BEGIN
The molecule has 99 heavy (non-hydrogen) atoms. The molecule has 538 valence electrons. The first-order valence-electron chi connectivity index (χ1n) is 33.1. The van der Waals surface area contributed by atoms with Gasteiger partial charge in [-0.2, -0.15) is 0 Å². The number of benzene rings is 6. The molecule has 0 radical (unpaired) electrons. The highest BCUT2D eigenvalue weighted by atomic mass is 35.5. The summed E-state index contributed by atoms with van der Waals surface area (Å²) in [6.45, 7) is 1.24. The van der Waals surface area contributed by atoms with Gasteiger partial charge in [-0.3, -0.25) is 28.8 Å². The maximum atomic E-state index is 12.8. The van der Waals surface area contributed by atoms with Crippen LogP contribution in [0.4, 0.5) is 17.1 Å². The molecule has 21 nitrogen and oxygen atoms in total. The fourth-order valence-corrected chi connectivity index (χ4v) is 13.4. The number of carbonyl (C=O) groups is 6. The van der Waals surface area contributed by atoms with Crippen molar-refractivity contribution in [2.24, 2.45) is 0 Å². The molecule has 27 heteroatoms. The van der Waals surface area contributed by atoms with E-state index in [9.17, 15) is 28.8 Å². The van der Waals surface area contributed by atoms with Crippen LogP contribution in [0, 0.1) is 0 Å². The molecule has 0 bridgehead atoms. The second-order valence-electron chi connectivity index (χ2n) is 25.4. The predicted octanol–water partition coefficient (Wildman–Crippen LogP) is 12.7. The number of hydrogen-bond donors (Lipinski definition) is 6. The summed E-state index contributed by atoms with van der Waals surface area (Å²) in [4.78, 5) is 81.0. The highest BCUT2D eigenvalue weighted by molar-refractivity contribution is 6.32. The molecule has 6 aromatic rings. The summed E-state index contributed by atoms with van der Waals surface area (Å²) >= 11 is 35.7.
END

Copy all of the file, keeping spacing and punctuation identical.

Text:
The molecule has 99 heavy (non-hydrogen) atoms. The molecule has 538 valence electrons. The first-order valence-electron chi connectivity index (χ1n) is 33.1. The van der Waals surface area contributed by atoms with Gasteiger partial charge in [-0.2, -0.15) is 0 Å². The number of benzene rings is 6. The molecule has 0 radical (unpaired) electrons. The highest BCUT2D eigenvalue weighted by atomic mass is 35.5. The summed E-state index contributed by atoms with van der Waals surface area (Å²) in [6.45, 7) is 1.24. The van der Waals surface area contributed by atoms with Gasteiger partial charge in [-0.3, -0.25) is 28.8 Å². The maximum atomic E-state index is 12.8. The van der Waals surface area contributed by atoms with Crippen LogP contribution in [0.4, 0.5) is 17.1 Å². The molecule has 21 nitrogen and oxygen atoms in total. The fourth-order valence-corrected chi connectivity index (χ4v) is 13.4. The number of carbonyl (C=O) groups is 6. The van der Waals surface area contributed by atoms with Crippen molar-refractivity contribution in [2.24, 2.45) is 0 Å². The molecule has 27 heteroatoms. The van der Waals surface area contributed by atoms with E-state index in [9.17, 15) is 28.8 Å². The van der Waals surface area contributed by atoms with Crippen LogP contribution in [0, 0.1) is 0 Å². The molecule has 0 bridgehead atoms. The second-order valence-electron chi connectivity index (χ2n) is 25.4. The predicted octanol–water partition coefficient (Wildman–Crippen LogP) is 12.7. The number of hydrogen-bond donors (Lipinski definition) is 6. The summed E-state index contributed by atoms with van der Waals surface area (Å²) in [4.78, 5) is 81.0. The highest BCUT2D eigenvalue weighted by molar-refractivity contribution is 6.32. The molecule has 6 aromatic rings. The summed E-state index contributed by atoms with van der Waals surface area (Å²) >= 11 is 35.7.